Curcio says he has noticed reward for middle managers and below become more values-based, but is it mainstream for executives? “Measuring values and behaviours is challenging,” he says. “[For leaders] it’s about being role models in the business. HRDs have a critical role to bring that alignment and values piece to the rest of the organisation.”
Are ratios the answer?
With values and alignment coming to the fore, the concept of fairness can’t be far behind. “The whole fairness debate has become very prominent,” says PwC’s Gosling. However, he believes setting maximum pay ratios, mooted recently by the High Pay Centre and committed to by organisations including John Lewis (capped at 75:1) and TSB (65:1), are “not a particularly helpful disclosure, because they will inevitably get wrongly compared”.
Page agrees ratios “are a pretty blunt instrument”. “I’m concerned that if you go down the ratio route, you end up with all kinds of strange behaviours,” he adds. “If you wanted to improve your pay ratio, you could do it by increasing your cost base across the organisation, or by outsourcing your lower-value jobs.”
Roche thinks pay is too complex a subject to be reduced to a ratio. “I can understand why, post financial crisis, attention is drawn to executive pay, but I don’t believe the issue will be addressed by highlighting individual data sets and looking to one solution, such as setting pay ratios,” she says. “Pay is not a simple formula – there are many factors such as market forces, public perception, organisation size, accountability, risk and so on.”
However, Lambert believes “ratios are a healthy debate to have”, and some of the HRDs we spoke to agree. Wiggett says that at FOS, she is keen to “reduce the ratio between our lowest and highest pay”. “Ours is very low because we think we should treat people fairly,” she explains. “We find it’s useful [to talk about] because it fits with what we’re about. We have a curious, challenging workforce. If we weren’t [transparent], they would ask anyway.” She adds that when FOS holds ‘ask me anything’ sessions with executives, employees have asked about pay ratios.
However the pay ratio debate develops, Gosling believes the days of huge salary increases are over. “It’s easy to forget that between 2000 and 2008, CEO salaries increased by 7-8% every year – that’s completely broken now,” he points out. “This has still got some way to run, but remco thinking has changed. A lot of the forces that drove the great executive pay inflation have largely died away.”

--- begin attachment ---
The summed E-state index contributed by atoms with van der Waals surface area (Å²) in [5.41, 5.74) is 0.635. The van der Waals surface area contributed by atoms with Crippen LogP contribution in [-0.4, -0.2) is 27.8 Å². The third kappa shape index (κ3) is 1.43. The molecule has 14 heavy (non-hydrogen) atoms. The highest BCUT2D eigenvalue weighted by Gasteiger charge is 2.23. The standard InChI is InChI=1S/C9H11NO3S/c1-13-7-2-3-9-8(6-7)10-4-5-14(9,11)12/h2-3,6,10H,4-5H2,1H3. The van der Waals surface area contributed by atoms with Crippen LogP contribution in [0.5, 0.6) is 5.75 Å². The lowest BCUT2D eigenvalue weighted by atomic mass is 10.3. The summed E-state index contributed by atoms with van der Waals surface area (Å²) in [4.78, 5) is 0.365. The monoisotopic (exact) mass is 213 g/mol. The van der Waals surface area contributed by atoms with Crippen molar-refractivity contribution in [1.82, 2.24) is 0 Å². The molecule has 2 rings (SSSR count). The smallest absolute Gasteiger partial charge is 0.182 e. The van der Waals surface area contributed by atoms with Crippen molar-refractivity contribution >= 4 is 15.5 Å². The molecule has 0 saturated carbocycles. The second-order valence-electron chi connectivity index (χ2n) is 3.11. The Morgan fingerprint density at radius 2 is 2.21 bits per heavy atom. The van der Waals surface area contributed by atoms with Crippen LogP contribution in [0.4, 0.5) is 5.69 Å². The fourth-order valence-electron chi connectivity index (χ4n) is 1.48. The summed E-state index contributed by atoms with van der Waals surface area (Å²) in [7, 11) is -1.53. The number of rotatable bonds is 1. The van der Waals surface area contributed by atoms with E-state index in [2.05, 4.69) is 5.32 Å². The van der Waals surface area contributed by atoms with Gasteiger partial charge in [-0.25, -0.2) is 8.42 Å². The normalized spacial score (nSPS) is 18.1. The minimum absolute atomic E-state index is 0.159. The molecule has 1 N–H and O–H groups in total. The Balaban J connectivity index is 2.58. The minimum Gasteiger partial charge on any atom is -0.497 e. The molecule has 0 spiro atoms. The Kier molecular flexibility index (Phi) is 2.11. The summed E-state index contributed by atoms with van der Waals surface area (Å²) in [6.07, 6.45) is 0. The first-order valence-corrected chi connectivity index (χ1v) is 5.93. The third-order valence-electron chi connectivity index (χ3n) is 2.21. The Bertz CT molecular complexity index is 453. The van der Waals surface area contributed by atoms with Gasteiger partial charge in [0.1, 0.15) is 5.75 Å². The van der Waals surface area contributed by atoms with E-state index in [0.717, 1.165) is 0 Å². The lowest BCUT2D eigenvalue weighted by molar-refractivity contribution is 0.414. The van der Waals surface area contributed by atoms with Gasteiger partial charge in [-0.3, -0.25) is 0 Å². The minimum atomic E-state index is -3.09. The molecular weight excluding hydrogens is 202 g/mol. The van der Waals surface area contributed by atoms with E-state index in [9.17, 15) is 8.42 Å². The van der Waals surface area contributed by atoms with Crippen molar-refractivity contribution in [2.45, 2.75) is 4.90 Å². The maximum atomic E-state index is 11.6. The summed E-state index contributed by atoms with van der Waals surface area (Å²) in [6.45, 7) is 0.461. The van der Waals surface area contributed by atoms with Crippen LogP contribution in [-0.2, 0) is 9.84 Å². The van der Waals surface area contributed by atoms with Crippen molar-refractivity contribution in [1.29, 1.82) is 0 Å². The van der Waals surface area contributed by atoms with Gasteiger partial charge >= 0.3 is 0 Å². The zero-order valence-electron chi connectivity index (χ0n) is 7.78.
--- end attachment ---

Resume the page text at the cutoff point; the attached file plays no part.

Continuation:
He predicts that a greater focus on internal succession planning, building rather than buying in talent, will mean executive pay “goes sideways” for the foreseeable future.
But Page warns the global market for executive talent “has become a lot hotter”, with companies all over the world competing for a limited pool of top talent. “One can debate whether Burberry has the right structures, but there’s no doubt a company like that is operating in a global marketplace,” he says. “If [Bailey] went to another role, the chances are it wouldn’t be a UK one. Those pressures are only going to become stronger.”
The balancing act of competition, public perception, shareholder scrutiny and culture means the role of HR is becoming increasingly complex, and vital. “HRDs will only become more important in this space, which puts a lot of pressure on them,” predicts Curcio.
“There will have to be expectations reset among executives who are used to year-on-year increases,” adds Gosling. “HRDs are right in the middle of potential conflict and are critical in making sure the dynamic is collaborative rather than confrontational.”
Metro Bank’s Harmer believes HR needs to be “totally” involved in executive pay: “Who else is going to tell the CEO if he’s being too generous or have the technical expertise to get data, benchmark and act as an independent council?” Wiggett adds that “HR really are the gatekeepers”, making sure reward really fits with culture, values and organisational strategy. “Unless you’ve got a real grip on where you’re trying to head, you lose that control and the whole essence of what you’re there for,” she adds.
“There is a lot of rubbish about [executive pay],” concludes Lambert, bluntly. “We need to go back to basics: what works, what doesn’t work and where’s the evidence? As an HR director, [when it comes to executive pay], are you a patsy, an ethics warrior, a technical expert, staying out of it, or a great facilitator who brings up these issues?” As the debate continues, it could be time to decide.